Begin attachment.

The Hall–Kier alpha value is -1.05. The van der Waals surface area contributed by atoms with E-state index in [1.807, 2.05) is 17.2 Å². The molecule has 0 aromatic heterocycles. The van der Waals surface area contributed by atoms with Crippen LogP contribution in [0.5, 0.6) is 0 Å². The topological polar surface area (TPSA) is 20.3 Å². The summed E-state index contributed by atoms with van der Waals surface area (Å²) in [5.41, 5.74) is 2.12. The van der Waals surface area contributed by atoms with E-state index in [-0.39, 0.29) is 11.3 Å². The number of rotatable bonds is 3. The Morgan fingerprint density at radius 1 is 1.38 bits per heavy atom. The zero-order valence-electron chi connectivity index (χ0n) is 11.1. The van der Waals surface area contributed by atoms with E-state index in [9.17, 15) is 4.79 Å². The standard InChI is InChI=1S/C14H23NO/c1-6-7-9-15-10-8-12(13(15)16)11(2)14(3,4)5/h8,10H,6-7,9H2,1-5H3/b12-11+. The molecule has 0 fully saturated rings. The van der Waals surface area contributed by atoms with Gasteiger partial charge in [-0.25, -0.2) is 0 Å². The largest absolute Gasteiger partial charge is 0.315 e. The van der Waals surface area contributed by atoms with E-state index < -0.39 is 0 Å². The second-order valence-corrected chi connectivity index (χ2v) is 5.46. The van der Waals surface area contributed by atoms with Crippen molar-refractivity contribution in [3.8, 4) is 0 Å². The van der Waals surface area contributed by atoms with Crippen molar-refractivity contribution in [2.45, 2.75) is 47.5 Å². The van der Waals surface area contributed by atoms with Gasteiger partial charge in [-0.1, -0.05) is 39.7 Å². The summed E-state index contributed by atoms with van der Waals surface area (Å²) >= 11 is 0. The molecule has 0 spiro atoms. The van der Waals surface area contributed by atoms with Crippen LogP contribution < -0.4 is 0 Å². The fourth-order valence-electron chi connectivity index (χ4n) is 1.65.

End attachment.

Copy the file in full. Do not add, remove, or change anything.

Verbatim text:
The Hall–Kier alpha value is -1.05. The van der Waals surface area contributed by atoms with E-state index in [1.807, 2.05) is 17.2 Å². The molecule has 0 aromatic heterocycles. The van der Waals surface area contributed by atoms with Crippen LogP contribution in [0.5, 0.6) is 0 Å². The topological polar surface area (TPSA) is 20.3 Å². The summed E-state index contributed by atoms with van der Waals surface area (Å²) in [5.41, 5.74) is 2.12. The van der Waals surface area contributed by atoms with E-state index in [-0.39, 0.29) is 11.3 Å². The number of rotatable bonds is 3. The Morgan fingerprint density at radius 1 is 1.38 bits per heavy atom. The zero-order valence-electron chi connectivity index (χ0n) is 11.1. The van der Waals surface area contributed by atoms with E-state index in [9.17, 15) is 4.79 Å². The standard InChI is InChI=1S/C14H23NO/c1-6-7-9-15-10-8-12(13(15)16)11(2)14(3,4)5/h8,10H,6-7,9H2,1-5H3/b12-11+. The molecule has 0 fully saturated rings. The van der Waals surface area contributed by atoms with Gasteiger partial charge in [-0.25, -0.2) is 0 Å². The largest absolute Gasteiger partial charge is 0.315 e. The van der Waals surface area contributed by atoms with E-state index < -0.39 is 0 Å². The second-order valence-corrected chi connectivity index (χ2v) is 5.46. The van der Waals surface area contributed by atoms with Crippen molar-refractivity contribution in [3.8, 4) is 0 Å². The van der Waals surface area contributed by atoms with Crippen molar-refractivity contribution in [2.45, 2.75) is 47.5 Å². The van der Waals surface area contributed by atoms with Gasteiger partial charge in [-0.1, -0.05) is 39.7 Å². The summed E-state index contributed by atoms with van der Waals surface area (Å²) >= 11 is 0. The molecule has 0 spiro atoms. The van der Waals surface area contributed by atoms with Crippen LogP contribution < -0.4 is 0 Å². The fourth-order valence-electron chi connectivity index (χ4n) is 1.65.